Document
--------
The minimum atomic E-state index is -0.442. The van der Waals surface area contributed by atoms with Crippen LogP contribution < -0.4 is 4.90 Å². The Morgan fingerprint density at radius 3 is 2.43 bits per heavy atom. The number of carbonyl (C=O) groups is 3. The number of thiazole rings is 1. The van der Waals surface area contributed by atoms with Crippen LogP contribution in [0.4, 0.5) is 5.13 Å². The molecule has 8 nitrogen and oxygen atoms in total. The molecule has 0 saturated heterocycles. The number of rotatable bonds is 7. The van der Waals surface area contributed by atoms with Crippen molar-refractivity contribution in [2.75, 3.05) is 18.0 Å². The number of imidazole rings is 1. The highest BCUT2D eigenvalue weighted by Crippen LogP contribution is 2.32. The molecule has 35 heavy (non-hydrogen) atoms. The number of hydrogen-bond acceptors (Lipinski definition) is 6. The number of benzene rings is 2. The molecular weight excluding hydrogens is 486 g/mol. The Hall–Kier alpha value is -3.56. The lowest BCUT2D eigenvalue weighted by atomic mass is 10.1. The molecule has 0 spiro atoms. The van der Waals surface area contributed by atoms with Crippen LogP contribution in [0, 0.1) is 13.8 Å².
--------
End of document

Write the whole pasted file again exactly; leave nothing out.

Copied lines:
The minimum atomic E-state index is -0.442. The van der Waals surface area contributed by atoms with Crippen LogP contribution < -0.4 is 4.90 Å². The Morgan fingerprint density at radius 3 is 2.43 bits per heavy atom. The number of carbonyl (C=O) groups is 3. The number of thiazole rings is 1. The van der Waals surface area contributed by atoms with Crippen LogP contribution in [0.4, 0.5) is 5.13 Å². The molecule has 8 nitrogen and oxygen atoms in total. The molecule has 0 saturated heterocycles. The number of rotatable bonds is 7. The van der Waals surface area contributed by atoms with Crippen molar-refractivity contribution in [2.75, 3.05) is 18.0 Å². The number of imidazole rings is 1. The highest BCUT2D eigenvalue weighted by Crippen LogP contribution is 2.32. The molecule has 35 heavy (non-hydrogen) atoms. The number of hydrogen-bond acceptors (Lipinski definition) is 6. The number of benzene rings is 2. The molecular weight excluding hydrogens is 486 g/mol. The Hall–Kier alpha value is -3.56. The lowest BCUT2D eigenvalue weighted by atomic mass is 10.1. The molecule has 0 spiro atoms. The van der Waals surface area contributed by atoms with Crippen LogP contribution in [0, 0.1) is 13.8 Å².